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A European perspective on intravascular catheter-related infections: reporton the microbiology workload, aetiology and antimicrobial susceptibility(ESGNI-005 Study)E. Bouza1, R. San Juan1, P. Mun˜oz1, J. Pascau2, A. Voss3 and M. Desco2 on behalf of the CooperativeGroup of the European Study Group on Nosocomial Infections (ESGNI) 1Clinical Microbiology and Infectious Diseases and 2Experimental Medicine, Hospital GeneralGregorio Maran˜o´n, Madrid, Spain and 3Medical Microbiology, University Hospital Nijmegen,Nijmegen, The Netherlands The laboratory workload, microbiological techniques and aetiology of catheter-related infections inEuropean hospitals are mostly unknown. The present study (ESGNI-005) comprised a 1-day (22 October2001), laboratory-based, point-prevalence survey based on a questionnaire completed by microbiologylaboratories in European (European Union (EU) and non-EU) hospitals. Also included were questionsrequesting retrospective information for the year 2000. In total, 151 hospitals from 26 European countriesparticipated, of which 78.1% were teaching institutions. Overall, the estimated population served bythese institutions was 121 363 800, and the estimated number of admissions during 2000 was 6 712 050.
The total number of catheter tips processed during 2000 was 142 727, or 21 ⁄ 1000 admissions, of which23.7% were considered to be positive in the institutions using semiquantitative or quantitativetechniques. Overall, EU centres received significantly more catheter tip samples ⁄ 1000 admissions andhad a significantly higher rate of ‘positivity’ (p < 0.0001) than non-EU centres. Of the institutionssurveyed, 11.4% (7.2% in EU countries and 23.7% in non-EU countries; p 0.04) used only qualitativetechniques for catheter tip sample processing. On the day of the study, 167 microorganisms wererecovered from significant catheter tip cultures (122 patients), of which Gram-positive bacteriarepresented 70.7%, Gram-negative bacteria 22.2%, and yeasts 7.2%. The five most common microor-ganisms were coagulase-negative staphylococci, Staphylococcus aureus, Candida spp., Enterococcus spp.
and Pseudomonas spp. Overall, 19% of catheter tip cultures were polymicrobial. In the case of S. aureus,40% of isolates were resistant to oxacillin, as were 63.4% of coagulase-negative staphylococcus isolates.
Of 37 Gram-negative isolates, 35% were resistant to cefotaxime, 31% to ceftazidime, and 27% tociprofloxacin. Imipenem and cefepime had the lowest reported rates of resistance (11%).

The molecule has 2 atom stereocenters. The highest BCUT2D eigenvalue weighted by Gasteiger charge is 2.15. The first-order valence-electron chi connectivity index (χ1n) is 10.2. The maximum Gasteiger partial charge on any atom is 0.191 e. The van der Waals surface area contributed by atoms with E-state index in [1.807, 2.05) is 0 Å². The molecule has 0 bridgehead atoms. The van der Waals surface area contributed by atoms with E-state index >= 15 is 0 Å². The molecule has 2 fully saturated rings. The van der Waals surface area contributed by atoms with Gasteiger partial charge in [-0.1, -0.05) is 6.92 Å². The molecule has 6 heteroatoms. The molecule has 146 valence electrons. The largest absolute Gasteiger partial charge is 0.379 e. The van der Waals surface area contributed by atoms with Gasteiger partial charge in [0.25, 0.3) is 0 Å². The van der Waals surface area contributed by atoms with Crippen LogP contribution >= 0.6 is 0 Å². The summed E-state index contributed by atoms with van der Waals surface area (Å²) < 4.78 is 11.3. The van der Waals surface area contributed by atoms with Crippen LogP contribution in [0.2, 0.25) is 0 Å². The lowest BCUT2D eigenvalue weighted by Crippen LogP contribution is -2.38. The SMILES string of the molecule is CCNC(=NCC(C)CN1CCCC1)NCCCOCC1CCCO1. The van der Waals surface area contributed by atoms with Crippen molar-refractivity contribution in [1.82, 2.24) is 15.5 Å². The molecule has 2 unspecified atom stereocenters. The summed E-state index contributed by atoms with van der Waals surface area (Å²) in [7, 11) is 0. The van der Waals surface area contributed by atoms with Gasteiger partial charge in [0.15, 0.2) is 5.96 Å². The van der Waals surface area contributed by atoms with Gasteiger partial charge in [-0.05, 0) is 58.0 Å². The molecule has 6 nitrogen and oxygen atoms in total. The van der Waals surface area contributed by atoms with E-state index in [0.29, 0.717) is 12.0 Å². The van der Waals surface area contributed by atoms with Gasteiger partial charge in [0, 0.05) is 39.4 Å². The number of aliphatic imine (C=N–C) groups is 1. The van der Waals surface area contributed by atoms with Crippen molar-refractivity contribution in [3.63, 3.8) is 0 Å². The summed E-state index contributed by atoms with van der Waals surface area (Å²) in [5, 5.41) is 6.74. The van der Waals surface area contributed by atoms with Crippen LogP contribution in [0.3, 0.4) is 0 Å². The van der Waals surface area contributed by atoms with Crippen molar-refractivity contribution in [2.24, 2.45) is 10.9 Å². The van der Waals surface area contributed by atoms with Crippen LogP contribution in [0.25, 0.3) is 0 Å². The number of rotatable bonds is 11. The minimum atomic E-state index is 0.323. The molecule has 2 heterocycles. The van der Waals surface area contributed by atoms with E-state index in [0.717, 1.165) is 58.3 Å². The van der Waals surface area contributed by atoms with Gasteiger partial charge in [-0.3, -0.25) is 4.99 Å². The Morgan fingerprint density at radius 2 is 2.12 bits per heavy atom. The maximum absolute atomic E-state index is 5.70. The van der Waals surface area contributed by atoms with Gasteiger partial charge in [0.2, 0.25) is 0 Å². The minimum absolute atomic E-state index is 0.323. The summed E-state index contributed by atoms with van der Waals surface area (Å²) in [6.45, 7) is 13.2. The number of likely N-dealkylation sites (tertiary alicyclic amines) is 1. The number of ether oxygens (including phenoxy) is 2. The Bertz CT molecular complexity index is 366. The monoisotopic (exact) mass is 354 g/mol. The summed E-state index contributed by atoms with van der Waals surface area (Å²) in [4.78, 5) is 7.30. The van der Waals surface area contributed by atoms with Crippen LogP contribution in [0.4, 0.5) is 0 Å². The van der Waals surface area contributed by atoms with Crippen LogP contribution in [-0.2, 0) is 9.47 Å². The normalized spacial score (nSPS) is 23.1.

Catheter tip, epidemiology, intravascular catheter-related infections, laboratory workload, microbio- Original Submission: 1 October 2003; Revised Submission: 18 December 2003; Accepted: 16 January 2004 Clin Microbiol Infect 2004; 10: 838–842 Culture of catheter tips with semiquantitative or quantitative methods is currently the standard Intravenous catheter-related infections (IV-CRIs) microbiological test for the diagnosis of catheter are common nosocomial infections, which are colonisation and is an essential part of the currently responsible for > 60% of nosocomial diagnosis of catheter-related bloodstream infec- bacteraemic episodes in European hospitals [1].
tions [2]. The techniques used to diagnose cath-eter laboratories have not been clearly defined and Corresponding author and reprint requests: E. Bouza, Servicio the corresponding workload is not known.
de Microbiologı´a Clı´nica y Enfermedades Infecciosas-VIH, The aim of this study by the ESCMID Study Hospital General Universitario ‘Gregorio Maran˜o´n’, Dr Esqu- Group on Nosocomial Infections (ESGNI) was to erdo 46, 28007 Madrid, SpainE-mail: obtain general information on the microbiology Ó 2004 Copyright by the European Society of Clinical Microbiology and Infectious Diseases workload and techniques used for IV-CRI diag- variables, the Mann–Whitney U-test to compare continuous nosis in Europe, as well as the aetiology and variables not normally distributed, and the chi-square orFisher exact test to compare proportions. All statistical tests antimicrobial susceptibility patterns of pathogens (IV-CC). The clinical aspects of intravascularcatheter-related bloodstream infection will be In total, 151 hospitals from 26 countries partici-pated in the study (Table 1), comprising 111 hospitals from 12 European Union (EU) countriesand 40 hospitals from 14 non-EU countries.